Request for advice on paralegal recognition

@fatimaadamu has started a discussion sharing news that her organization and partners in Kano State, Nigeria are working to achieve paralegal recognition there. This is really exciting news as she was also part of the Kampala Declaration meeting that many members participated in rallying for formal recognition of paralegals (for more info: Kampala Declaration on Paralegals).

They have secured one big step, having trained paralegals on panels in mediation courts. Her request for some advice on next steps is here:

Does anyone who has gained advances in formal recognition in their work have some advice as to how to best push this forward further? Perhaps members in South Africa, @KhanyisileNtsenge, or Tanzania have some advice - @Wigayi, @Jovin_Sanga. Or in Kenya, where paralegal recognition was recently added to the new Legal Aid Bill - @Faith, @staceycram, @lauragoodwin, @mustafa_mahmoud. Perhaps @abigailmoy has some general advice? I know Sierra Leone has made significant advances in this area as well, @danielsesay?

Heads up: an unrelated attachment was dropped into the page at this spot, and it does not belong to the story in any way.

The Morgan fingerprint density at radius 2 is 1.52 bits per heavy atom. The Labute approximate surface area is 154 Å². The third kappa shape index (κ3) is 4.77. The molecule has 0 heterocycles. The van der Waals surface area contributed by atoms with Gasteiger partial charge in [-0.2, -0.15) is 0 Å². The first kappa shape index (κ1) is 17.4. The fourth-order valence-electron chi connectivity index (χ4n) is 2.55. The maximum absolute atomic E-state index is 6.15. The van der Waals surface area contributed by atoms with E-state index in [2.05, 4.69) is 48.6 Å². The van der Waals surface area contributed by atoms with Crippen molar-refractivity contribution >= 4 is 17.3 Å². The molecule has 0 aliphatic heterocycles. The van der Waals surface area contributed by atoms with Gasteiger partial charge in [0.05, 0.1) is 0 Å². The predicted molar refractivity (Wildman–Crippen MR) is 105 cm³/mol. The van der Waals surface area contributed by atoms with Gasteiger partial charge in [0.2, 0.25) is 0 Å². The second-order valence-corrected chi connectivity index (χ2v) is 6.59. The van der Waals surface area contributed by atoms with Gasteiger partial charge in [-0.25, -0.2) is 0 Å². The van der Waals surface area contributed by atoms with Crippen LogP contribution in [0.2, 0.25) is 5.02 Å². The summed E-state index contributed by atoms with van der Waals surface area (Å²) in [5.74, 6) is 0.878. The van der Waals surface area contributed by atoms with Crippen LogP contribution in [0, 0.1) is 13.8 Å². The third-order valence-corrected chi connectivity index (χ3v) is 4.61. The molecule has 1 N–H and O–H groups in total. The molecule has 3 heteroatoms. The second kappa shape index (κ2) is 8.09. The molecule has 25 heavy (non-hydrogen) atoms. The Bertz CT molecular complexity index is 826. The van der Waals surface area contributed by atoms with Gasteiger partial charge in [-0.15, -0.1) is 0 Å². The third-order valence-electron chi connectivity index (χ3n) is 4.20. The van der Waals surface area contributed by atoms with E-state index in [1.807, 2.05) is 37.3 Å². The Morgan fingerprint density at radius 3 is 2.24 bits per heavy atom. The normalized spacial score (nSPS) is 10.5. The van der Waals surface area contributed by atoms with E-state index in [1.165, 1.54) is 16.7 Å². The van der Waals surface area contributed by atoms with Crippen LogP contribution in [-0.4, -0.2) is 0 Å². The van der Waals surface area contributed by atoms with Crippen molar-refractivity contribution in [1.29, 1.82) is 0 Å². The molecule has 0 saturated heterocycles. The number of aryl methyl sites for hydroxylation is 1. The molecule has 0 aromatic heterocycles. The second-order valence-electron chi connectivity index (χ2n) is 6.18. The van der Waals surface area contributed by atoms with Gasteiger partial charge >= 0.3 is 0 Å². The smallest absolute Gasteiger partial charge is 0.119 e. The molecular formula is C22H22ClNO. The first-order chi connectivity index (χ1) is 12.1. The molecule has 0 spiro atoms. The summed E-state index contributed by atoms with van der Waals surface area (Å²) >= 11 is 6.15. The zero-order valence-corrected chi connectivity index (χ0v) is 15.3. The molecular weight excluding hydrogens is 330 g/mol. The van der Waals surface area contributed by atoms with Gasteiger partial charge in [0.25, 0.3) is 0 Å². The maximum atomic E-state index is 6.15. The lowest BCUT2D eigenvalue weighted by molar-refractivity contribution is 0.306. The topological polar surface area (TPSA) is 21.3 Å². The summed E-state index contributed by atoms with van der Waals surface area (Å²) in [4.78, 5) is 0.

Namati is working on an online resource guide outlining the current status of paralegal recognition in many different countries that will be available in a month or so as well, but it would be interesting to hear some of your thoughts here.

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@michaelotto @fatimaadamu that’s a great achievement that they have.One their trained paralegal is on the panel of neutrals in a mediation court. Another has been nominated to join.